[AZ-Observing] Re: NGC 3372 - The Keyhole portion of the Carina Nebula in narrowband
- From: "Bernard Miller" <bgmiller011@xxxxxxx>
- To: <az-observing@xxxxxxxxxxxxx>
- Date: Fri, 31 Aug 2018 13:44:34 -0700
Great information Brian. Thanks for sharing.
From: az-observing-bounce@xxxxxxxxxxxxx <az-observing-bounce@xxxxxxxxxxxxx> On
Behalf Of Brian Skiff
Sent: Friday, August 31, 2018 1:31 PM
Subject: [AZ-Observing] Re: NGC 3372 - The Keyhole portion of the Carina Nebula
On Fri, 2018-08-31 at 12:43 -0700, Bernard Miller wrote:
This is an image of the Keyhole Nebula region of NGC 3372, also known
as the Carina Nebula. The Keyhole Nebula is a dark nebula near the
center of the much larger Carina nebula, which is a complex nebula
about 6,500 light years away in the constellation Carina. This image
was captured with narrowband filters and processed using the Hubble palette.
The bright star in the center is eta Carinae itself, famous from various
HST images. The star is currently at an historically bright level outside of
the famous mid-19th Century eruption, when it was nearly as bright as Sirius.
Using my 15cm refractor from Chile in 1990, I saw the star as distinctly
orange-red, as was its associated 'Homunculus Nebula', which has
extraordinarily high surface brightnesss and is just about the oddest thing I
ever saw in my deep-sky viewing days.
The oval 12"x8" nebula was sharply defined, and having the perfect Airy disc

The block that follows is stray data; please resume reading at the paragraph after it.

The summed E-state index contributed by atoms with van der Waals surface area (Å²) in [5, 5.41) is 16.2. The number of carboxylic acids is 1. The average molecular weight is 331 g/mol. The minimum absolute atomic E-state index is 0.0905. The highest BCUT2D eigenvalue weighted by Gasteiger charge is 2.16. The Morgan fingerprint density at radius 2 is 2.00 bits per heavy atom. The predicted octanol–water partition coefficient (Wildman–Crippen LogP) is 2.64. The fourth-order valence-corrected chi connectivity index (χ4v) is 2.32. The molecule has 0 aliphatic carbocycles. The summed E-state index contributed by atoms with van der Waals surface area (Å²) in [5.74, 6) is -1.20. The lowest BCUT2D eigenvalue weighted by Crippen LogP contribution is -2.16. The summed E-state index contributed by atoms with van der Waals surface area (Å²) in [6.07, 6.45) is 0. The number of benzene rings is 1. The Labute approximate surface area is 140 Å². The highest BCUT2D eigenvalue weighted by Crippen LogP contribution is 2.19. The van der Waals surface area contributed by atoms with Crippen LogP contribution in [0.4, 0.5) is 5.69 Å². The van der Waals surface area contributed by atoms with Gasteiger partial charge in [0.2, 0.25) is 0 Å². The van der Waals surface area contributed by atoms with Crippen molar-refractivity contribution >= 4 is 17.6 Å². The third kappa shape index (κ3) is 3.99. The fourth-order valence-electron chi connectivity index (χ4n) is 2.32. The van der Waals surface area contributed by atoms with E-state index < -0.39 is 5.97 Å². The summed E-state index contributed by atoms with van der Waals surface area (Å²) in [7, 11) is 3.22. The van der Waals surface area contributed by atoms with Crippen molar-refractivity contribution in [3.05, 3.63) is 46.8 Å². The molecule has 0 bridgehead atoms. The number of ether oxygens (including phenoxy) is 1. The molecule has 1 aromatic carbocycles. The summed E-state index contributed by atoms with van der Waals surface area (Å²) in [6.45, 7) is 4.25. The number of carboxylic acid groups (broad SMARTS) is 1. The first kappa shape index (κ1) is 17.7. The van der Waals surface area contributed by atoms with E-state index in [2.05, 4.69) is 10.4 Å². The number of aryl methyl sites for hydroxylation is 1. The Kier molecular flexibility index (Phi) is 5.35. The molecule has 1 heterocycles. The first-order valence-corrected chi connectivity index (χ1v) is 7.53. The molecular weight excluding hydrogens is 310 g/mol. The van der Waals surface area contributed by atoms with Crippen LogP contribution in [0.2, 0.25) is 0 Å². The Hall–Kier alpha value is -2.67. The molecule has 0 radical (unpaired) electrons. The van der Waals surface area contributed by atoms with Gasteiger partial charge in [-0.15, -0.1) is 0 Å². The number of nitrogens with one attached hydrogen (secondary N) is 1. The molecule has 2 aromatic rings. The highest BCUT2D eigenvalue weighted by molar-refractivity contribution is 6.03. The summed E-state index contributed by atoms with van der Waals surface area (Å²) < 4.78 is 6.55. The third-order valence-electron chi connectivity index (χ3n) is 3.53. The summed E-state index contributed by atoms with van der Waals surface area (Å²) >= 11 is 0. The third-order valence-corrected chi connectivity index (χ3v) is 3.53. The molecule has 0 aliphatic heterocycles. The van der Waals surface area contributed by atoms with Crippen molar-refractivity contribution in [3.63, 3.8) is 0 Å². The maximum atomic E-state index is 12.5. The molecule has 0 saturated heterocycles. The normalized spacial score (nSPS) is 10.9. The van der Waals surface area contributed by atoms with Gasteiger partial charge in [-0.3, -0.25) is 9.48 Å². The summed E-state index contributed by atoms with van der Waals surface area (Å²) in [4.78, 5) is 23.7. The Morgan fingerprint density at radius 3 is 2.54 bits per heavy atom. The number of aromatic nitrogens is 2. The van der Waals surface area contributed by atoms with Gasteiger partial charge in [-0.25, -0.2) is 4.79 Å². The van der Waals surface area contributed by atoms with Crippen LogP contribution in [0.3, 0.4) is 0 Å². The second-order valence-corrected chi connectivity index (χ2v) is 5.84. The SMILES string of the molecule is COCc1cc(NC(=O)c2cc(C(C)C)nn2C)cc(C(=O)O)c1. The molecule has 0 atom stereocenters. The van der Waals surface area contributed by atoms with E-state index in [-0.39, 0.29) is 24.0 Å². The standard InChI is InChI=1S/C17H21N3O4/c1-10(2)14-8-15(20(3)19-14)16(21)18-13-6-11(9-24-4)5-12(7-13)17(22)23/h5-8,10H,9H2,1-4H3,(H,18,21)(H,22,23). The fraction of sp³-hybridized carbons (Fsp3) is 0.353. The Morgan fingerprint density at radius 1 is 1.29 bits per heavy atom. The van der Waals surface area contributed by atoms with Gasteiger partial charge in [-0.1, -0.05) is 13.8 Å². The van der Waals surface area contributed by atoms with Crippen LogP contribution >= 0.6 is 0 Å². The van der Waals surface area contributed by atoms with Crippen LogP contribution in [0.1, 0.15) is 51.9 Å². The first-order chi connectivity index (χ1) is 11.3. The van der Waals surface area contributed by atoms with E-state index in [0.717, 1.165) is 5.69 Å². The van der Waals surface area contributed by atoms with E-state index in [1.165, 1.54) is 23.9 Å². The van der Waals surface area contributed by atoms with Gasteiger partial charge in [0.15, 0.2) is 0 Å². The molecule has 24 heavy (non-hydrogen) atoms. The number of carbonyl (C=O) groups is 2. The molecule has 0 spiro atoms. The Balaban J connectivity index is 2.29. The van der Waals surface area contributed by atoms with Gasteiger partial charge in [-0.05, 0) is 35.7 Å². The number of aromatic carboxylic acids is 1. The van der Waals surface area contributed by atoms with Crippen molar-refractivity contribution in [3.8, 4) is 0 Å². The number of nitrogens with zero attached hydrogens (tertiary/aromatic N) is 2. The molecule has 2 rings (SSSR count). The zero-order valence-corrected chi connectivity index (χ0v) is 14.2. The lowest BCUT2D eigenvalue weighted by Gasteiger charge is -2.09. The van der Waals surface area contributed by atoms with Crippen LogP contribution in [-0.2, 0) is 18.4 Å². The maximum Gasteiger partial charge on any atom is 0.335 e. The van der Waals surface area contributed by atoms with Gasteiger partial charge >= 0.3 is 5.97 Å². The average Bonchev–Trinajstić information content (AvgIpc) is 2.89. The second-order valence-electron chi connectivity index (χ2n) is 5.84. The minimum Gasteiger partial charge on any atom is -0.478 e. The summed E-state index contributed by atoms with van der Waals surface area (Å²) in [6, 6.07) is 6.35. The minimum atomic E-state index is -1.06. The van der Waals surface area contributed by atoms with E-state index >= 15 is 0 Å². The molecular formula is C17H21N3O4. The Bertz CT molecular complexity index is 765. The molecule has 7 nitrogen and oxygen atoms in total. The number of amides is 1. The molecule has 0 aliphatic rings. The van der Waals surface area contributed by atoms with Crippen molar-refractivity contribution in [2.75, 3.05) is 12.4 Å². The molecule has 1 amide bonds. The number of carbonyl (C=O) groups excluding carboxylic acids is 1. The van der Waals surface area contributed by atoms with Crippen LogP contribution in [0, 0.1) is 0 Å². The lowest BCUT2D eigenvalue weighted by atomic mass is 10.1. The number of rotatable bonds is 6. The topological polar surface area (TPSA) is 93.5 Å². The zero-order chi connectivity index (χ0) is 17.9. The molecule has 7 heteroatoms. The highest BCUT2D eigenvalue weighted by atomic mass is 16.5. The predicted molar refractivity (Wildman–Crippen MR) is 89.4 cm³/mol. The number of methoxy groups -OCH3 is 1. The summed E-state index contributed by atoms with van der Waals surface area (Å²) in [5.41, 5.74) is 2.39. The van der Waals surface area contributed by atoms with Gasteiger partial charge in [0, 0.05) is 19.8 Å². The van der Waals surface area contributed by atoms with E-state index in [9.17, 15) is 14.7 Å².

and single diffraction ring of eta Carinae sitting on top of it was
extraordinary. Alas, those tiny details are absent in Bernard's image, and
they will require much longer focal length and only a few seconds of exposure
In this shot, north is up and east to the left, very nearly.
The small cluster to the northwest of eta Car is Trumpler 14.
Its brightest central star is HD 93129 (about mag 7), known as one of the very
hottest luminous stars, and is actually a close triple. In the refractor this
cluster was very compact with about 30 stars counted at 200x in a 2' area. (So
imagine a cluster slightly larger than the long axis of the Ring Nebula, and
stuff 30 fairly bright stars in it --- there is nothing comparable in the
northern sky.) HD 93129 was resolved as a 3" unequally-bright pair, which was
first measured by John Herschel at the Cape in 1836. The two stars have
spectral types O2If and O3.5V, and help define the very earliest spectral types
for luminous stars.
I found the broad nebula to be rather poor visually using an [OIII]
filter, but the old UHC filter (that includes [OIII] and H-beta emission) or
just no filter much better for general viewing. The 'keyhole' feature just
west of eta Carinae is readily visible at just 30x and 80x in my small
I wrote at the time that this is nearly black at the southern end, and was
filled-in northward but retains a well-defined border; the contrast was
generally improved by the UHC filter.
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